I keep imagining a TV spot for this film in which critical praise is intercut with tense action from the film. You know the type. My contributions to such a commercial would be "a rarity" and "the best film of the year". The last film I saw, INCEPTION, was previously the best film I'd seen this year. The fact that WINTER'S BONE has usurped that spot so quickly confirms my suspicions that the second half of 2010's cinema might save the entire year. Now back to the matter at hand. I know I just wrote it, but WINTER'S BONE is a rarity. The scenery (shot in Missourah) is haunting in both its ugliness and its bare beauty. The film moves slowly and deliberately toward an inevitable conclusion, but there's never a dull moment. Even during minor scenes showcasing the lead's family unit, the ever-present gloom and electric performances keep things interesting (fascinating even).
The plot concerns Ree Dolly, the primary caregiver to her Ozark family of two siblings and an ailing mother. They don't have much and struggle to get by, but they're okay as long as they have their home and their land. Unfortunately, their convict father put both those things up on bond and went missing. Now Ree, with little to no help from her family and intensely guarded neighbors, must find her father and bring him back before they lose everything. There's a sense of urgency to this task that propels Ree on mission throughout the countryside to question the various shady individuals who might be aware of her father's whereabouts. She is often met with hostility and threats, but she trudges on because there is nothing else for her to do.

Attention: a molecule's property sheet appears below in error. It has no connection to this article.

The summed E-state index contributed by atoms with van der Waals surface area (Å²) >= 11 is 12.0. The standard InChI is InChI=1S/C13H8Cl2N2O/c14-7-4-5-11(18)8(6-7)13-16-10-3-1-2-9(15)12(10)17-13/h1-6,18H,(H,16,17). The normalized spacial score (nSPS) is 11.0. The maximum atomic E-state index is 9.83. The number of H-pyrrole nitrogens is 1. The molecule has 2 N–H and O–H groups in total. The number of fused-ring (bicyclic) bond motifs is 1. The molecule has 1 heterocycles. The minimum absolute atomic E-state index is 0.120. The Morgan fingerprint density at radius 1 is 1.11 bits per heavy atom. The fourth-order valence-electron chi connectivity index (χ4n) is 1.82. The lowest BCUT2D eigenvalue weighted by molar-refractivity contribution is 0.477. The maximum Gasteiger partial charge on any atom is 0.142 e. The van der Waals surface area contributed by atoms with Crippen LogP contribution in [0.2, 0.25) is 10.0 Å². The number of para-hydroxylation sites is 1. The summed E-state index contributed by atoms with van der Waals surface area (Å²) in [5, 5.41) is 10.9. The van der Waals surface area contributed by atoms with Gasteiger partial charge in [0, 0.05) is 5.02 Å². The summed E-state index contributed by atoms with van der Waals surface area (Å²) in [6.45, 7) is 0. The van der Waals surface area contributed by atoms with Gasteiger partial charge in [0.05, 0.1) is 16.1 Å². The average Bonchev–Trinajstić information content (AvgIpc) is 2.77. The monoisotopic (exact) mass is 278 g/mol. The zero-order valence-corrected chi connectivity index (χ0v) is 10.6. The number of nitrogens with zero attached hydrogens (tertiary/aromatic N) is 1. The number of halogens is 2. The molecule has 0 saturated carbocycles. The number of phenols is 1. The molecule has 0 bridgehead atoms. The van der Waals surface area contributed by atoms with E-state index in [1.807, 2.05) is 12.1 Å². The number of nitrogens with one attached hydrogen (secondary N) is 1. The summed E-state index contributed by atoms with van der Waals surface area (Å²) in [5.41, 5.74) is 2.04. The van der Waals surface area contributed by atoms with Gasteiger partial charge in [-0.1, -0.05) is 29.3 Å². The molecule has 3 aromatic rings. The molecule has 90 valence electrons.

The portrait of this dark world, far removed from regular society, is what I enjoyed most about this film. Simple country folk cooking up illicit substances in the woods has been a source of much romanticism and humor in years past ("Andy Griffith" comes to mind), but times are a-changin'. Running booze has turned into churning crank and with that comes much ugliness. These hillbilly criminals are dangerous, suspicious and willing to do just about anything to avoid jail-time. They have their own rules and codes and their own judicial methods. Getting through to people like that proves nearly impossible for Ree. Our desperate hero has to get through to them the fact that she doesn't care what's become of her father, only that she find some way to keep her home.
Newcomer Jennifer Lawrence is spectacular in the lead role. Even though she is young, a great strength emanates from her befitting of her mature character. (Lawrence recently signed on to X-MEN: FIRST CLASS and will be playing the young Mystique, so her career is just starting to take off.) I would shocked and very disappointed if she didn't end up with some Academy recognition. The supporting players in this film were also top-notch. John Hawkes (of "Deadwood" fame) gives the performance of his career as Ree's uncle, Teardrop. He's unstable and unpredictable and you can almost see the internal struggle tearing away at him. If I had my pick, Hawkes would also get an Oscar nom, which isn't asking too much considering the generally weak supporting categories.
I would be remiss not to mention the film's beautiful and incredibly appropriate soundtrack. Without it, I can't imagine feeling the same way about the film.